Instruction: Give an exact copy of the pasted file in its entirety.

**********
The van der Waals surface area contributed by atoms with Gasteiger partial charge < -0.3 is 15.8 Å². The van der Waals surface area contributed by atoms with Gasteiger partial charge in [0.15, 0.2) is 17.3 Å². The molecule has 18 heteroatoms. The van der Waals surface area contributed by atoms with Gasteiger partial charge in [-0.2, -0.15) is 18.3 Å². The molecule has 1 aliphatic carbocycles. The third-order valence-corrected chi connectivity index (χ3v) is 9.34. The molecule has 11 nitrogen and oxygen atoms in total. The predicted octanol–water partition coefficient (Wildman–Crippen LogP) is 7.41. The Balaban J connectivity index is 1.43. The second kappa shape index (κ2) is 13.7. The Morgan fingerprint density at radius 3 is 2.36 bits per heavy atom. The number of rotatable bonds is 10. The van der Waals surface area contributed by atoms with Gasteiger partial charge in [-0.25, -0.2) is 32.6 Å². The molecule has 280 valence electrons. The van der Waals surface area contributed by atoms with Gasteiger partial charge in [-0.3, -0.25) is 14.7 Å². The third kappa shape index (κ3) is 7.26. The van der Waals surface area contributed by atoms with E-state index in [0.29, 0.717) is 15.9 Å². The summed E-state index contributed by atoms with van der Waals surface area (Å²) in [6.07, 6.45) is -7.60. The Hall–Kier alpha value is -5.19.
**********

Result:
The van der Waals surface area contributed by atoms with Gasteiger partial charge < -0.3 is 15.8 Å². The van der Waals surface area contributed by atoms with Gasteiger partial charge in [0.15, 0.2) is 17.3 Å². The molecule has 18 heteroatoms. The van der Waals surface area contributed by atoms with Gasteiger partial charge in [-0.2, -0.15) is 18.3 Å². The molecule has 1 aliphatic carbocycles. The third-order valence-corrected chi connectivity index (χ3v) is 9.34. The molecule has 11 nitrogen and oxygen atoms in total. The predicted octanol–water partition coefficient (Wildman–Crippen LogP) is 7.41. The Balaban J connectivity index is 1.43. The second kappa shape index (κ2) is 13.7. The Morgan fingerprint density at radius 3 is 2.36 bits per heavy atom. The number of rotatable bonds is 10. The van der Waals surface area contributed by atoms with Gasteiger partial charge in [-0.25, -0.2) is 32.6 Å². The molecule has 280 valence electrons. The van der Waals surface area contributed by atoms with Gasteiger partial charge in [-0.3, -0.25) is 14.7 Å². The third kappa shape index (κ3) is 7.26. The van der Waals surface area contributed by atoms with E-state index in [0.29, 0.717) is 15.9 Å². The summed E-state index contributed by atoms with van der Waals surface area (Å²) in [6.07, 6.45) is -7.60. The Hall–Kier alpha value is -5.19.